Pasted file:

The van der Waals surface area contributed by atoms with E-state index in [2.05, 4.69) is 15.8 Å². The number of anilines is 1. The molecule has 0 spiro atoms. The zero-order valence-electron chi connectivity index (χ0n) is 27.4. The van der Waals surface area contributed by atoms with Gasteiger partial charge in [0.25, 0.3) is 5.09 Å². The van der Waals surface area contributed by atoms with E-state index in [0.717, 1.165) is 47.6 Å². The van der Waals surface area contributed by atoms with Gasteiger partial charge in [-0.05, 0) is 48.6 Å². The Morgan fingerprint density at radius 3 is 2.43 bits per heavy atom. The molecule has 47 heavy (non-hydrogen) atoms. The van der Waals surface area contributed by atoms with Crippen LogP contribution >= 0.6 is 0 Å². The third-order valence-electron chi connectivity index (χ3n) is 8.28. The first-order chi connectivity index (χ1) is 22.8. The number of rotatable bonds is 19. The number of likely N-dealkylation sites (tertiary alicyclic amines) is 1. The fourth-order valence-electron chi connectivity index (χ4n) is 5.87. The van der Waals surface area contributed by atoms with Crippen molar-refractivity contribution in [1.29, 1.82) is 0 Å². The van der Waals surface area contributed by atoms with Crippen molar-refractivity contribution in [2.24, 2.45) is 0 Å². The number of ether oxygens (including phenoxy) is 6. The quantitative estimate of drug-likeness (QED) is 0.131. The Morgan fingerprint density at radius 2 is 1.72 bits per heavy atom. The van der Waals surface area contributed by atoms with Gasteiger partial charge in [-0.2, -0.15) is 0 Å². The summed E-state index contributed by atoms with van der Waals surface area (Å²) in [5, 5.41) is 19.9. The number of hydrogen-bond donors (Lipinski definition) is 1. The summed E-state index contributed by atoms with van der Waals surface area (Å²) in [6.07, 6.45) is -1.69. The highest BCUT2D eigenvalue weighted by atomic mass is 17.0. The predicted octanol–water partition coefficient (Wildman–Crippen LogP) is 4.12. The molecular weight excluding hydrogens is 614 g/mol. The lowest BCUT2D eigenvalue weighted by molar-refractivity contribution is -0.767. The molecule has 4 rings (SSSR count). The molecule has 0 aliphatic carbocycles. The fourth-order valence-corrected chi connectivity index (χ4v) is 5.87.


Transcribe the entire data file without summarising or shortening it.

The van der Waals surface area contributed by atoms with E-state index in [2.05, 4.69) is 15.8 Å². The number of anilines is 1. The molecule has 0 spiro atoms. The zero-order valence-electron chi connectivity index (χ0n) is 27.4. The van der Waals surface area contributed by atoms with Gasteiger partial charge in [0.25, 0.3) is 5.09 Å². The van der Waals surface area contributed by atoms with E-state index in [0.717, 1.165) is 47.6 Å². The van der Waals surface area contributed by atoms with Gasteiger partial charge in [-0.05, 0) is 48.6 Å². The Morgan fingerprint density at radius 3 is 2.43 bits per heavy atom. The molecule has 47 heavy (non-hydrogen) atoms. The van der Waals surface area contributed by atoms with Crippen LogP contribution >= 0.6 is 0 Å². The third-order valence-electron chi connectivity index (χ3n) is 8.28. The first-order chi connectivity index (χ1) is 22.8. The number of rotatable bonds is 19. The number of likely N-dealkylation sites (tertiary alicyclic amines) is 1. The fourth-order valence-electron chi connectivity index (χ4n) is 5.87. The van der Waals surface area contributed by atoms with Crippen molar-refractivity contribution in [1.29, 1.82) is 0 Å². The van der Waals surface area contributed by atoms with Crippen molar-refractivity contribution in [2.24, 2.45) is 0 Å². The number of ether oxygens (including phenoxy) is 6. The quantitative estimate of drug-likeness (QED) is 0.131. The Morgan fingerprint density at radius 2 is 1.72 bits per heavy atom. The van der Waals surface area contributed by atoms with Gasteiger partial charge in [-0.2, -0.15) is 0 Å². The summed E-state index contributed by atoms with van der Waals surface area (Å²) in [5, 5.41) is 19.9. The number of hydrogen-bond donors (Lipinski definition) is 1. The summed E-state index contributed by atoms with van der Waals surface area (Å²) in [6.07, 6.45) is -1.69. The highest BCUT2D eigenvalue weighted by atomic mass is 17.0. The predicted octanol–water partition coefficient (Wildman–Crippen LogP) is 4.12. The molecular weight excluding hydrogens is 614 g/mol. The lowest BCUT2D eigenvalue weighted by molar-refractivity contribution is -0.767. The molecule has 4 rings (SSSR count). The molecule has 0 aliphatic carbocycles. The fourth-order valence-corrected chi connectivity index (χ4v) is 5.87.